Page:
David Montgomery celebrates the Phillies’ 2008 World Series win with his wife, Lyn. The Phillies chairman was a longtime resident of Wyndmoor. (Photo courtesy of the Phillies)

by Clark Groome

When Wyndmoor’s David Montgomery, 72, died on May 8 after a gallant five-year battle with cancer, nearly everyone in Philadelphia felt they’d lost a friend.

They had.

Best known for his 48 years working for the Philadelphia Phillies, Montgomery has been the subject of unanimously glowing tributes since his death.

Some of the headlines about him capture what was his true essence: “Phillies Chairman David Montgomery wanted to know more about his employees than just their names,” “Phillies chairman David Montgomery was the face of courage and grace in his final years,” “A remembrance of Phillies chairman David Montgomery, who made everyone feel like family” and “Philadelphia, baseball world mourn David Montgomery.” So do I.

The details of his life, well-known after the flurry of coverage after his death, deserve repeating.

A Roxborough native, Montgomery graduated from the William Penn Charter School in 1964. After four years at the University of Pennsylvania, where he earned a bachelor’s degree in history in 1968, he did some time in the military before returning to Penn’s Wharton School for an MBA, a degree he received in 1971.

His love of sports kept him coaching at PC and Germantown Academy.

In 1971, just as Veterans Stadium was opening, Montgomery got a job selling tickets for the Phillies. He never left. He rose through the ranks until he was named president and general partner in 1997. For the next 17 years, he was the boss. His personal concern for his employees, and his knowledge of their families and lives outside of baseball, made the people who worked for him feel blessed indeed.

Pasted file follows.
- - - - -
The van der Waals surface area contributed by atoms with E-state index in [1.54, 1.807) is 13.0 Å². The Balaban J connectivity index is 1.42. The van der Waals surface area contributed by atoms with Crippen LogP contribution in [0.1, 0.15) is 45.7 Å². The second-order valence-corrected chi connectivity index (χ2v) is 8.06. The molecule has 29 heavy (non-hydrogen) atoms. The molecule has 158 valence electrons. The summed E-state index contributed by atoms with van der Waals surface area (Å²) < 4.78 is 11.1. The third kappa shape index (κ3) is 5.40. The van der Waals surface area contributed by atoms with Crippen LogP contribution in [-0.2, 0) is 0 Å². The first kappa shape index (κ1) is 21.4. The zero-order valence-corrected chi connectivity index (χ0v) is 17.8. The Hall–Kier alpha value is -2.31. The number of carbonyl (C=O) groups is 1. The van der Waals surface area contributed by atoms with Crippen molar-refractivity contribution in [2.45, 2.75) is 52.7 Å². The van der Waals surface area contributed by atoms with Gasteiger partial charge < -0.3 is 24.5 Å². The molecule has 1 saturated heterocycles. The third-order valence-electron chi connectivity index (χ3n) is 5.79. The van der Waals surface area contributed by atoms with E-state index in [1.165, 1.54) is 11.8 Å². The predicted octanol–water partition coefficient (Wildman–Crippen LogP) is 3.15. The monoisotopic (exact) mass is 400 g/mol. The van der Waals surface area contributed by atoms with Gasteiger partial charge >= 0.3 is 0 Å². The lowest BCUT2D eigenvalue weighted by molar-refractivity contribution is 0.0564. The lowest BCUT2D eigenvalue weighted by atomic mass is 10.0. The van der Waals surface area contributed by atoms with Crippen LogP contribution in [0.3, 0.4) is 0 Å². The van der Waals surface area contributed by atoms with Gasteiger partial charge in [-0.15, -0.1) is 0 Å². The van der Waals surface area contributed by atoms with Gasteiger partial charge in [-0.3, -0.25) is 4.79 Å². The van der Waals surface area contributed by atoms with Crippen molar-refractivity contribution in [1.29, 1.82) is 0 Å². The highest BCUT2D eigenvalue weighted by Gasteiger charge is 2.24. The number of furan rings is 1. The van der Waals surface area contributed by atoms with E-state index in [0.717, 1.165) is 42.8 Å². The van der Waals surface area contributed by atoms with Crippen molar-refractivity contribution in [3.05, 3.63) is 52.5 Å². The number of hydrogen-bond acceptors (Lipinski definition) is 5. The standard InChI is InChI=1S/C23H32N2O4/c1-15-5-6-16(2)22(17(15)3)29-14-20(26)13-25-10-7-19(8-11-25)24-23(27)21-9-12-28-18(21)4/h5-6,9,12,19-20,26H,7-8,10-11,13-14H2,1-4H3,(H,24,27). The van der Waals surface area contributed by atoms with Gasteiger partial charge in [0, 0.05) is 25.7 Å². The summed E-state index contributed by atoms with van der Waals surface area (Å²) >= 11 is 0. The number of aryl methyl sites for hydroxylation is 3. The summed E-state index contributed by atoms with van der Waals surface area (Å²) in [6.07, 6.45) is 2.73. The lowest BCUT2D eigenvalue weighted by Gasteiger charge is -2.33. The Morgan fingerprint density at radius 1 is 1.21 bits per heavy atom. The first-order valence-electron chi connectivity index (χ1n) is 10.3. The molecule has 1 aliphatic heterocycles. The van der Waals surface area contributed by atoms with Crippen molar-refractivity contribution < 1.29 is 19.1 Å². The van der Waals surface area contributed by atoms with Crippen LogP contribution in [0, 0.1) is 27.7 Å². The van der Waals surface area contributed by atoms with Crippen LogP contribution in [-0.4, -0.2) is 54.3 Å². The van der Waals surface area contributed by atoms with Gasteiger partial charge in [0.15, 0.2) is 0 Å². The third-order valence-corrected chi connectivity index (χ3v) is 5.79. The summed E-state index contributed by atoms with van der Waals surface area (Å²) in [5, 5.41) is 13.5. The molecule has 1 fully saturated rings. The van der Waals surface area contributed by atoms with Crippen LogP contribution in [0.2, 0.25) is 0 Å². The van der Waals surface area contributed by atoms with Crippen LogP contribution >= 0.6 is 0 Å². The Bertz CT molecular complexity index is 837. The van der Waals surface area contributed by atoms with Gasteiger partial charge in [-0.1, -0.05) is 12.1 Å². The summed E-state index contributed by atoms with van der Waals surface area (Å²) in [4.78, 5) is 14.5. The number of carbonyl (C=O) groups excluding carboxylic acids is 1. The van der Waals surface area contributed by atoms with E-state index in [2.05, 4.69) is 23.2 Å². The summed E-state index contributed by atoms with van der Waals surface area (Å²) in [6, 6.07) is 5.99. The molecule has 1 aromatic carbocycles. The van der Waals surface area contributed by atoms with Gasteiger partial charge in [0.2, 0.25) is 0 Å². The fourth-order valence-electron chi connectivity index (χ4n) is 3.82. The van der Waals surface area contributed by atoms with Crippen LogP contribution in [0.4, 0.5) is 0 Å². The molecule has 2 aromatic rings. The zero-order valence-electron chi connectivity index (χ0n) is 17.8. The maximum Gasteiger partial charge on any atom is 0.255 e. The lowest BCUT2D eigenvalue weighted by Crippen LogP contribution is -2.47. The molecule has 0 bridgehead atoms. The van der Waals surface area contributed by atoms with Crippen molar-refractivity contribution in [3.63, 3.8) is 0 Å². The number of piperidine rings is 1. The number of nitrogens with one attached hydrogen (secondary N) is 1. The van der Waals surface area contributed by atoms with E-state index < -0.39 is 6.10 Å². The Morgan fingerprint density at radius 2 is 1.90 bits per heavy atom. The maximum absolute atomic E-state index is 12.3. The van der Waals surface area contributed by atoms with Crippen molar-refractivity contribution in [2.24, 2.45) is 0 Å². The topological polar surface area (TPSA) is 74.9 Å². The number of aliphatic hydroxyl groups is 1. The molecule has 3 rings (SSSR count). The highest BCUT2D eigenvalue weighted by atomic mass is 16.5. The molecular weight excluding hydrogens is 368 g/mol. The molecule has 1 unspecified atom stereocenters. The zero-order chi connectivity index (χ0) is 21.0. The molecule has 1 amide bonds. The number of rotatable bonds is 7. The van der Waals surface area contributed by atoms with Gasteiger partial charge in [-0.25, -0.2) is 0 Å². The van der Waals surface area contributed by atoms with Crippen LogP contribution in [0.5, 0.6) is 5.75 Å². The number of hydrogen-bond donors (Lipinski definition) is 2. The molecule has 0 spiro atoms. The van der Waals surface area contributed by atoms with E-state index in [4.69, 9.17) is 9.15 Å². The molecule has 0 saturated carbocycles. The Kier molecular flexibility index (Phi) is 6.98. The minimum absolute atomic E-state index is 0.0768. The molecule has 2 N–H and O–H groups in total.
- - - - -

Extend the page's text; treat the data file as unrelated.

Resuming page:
And don’t forget his two most important and respected accomplishments. The success he and chairman Bill Giles had in getting the state-of-the-art, fan-friendly Citizens Bank Park built so that the team also under construction could put on an extraordinary five-year run from 2007 to 2011, winning the division each year and making appearances in the World Series in 2008 and 2009, winning it all in 2008.

If you look at the team today, several of the folks in advisory roles – Larry Bowa, Charlie Manuel and Ed Wade, to name three – were all fired on Montgomery’s watch. None of them, they said following his death, would want to work anywhere else.

This season, Ryan Howard, Jimmy Rollins and Chase Utley are all retiring as Phillies, just as many former players who left to apply their trade elsewhere have done in the last few years.

Their reasons: the sense of family and caring that the organization played in their lives.

When the jaw cancer struck in 2014, he fought it with a spirit that was both upbeat and without complaint.

It’s hard to write about Montgomery without getting personal. Not only did I know him as a baseball man and interview subject (I interviewed him close to two dozen times since 2000), he and I were both members of the same church. Both before he was sick and after, he was always more interested in talking about what I was doing that about himself.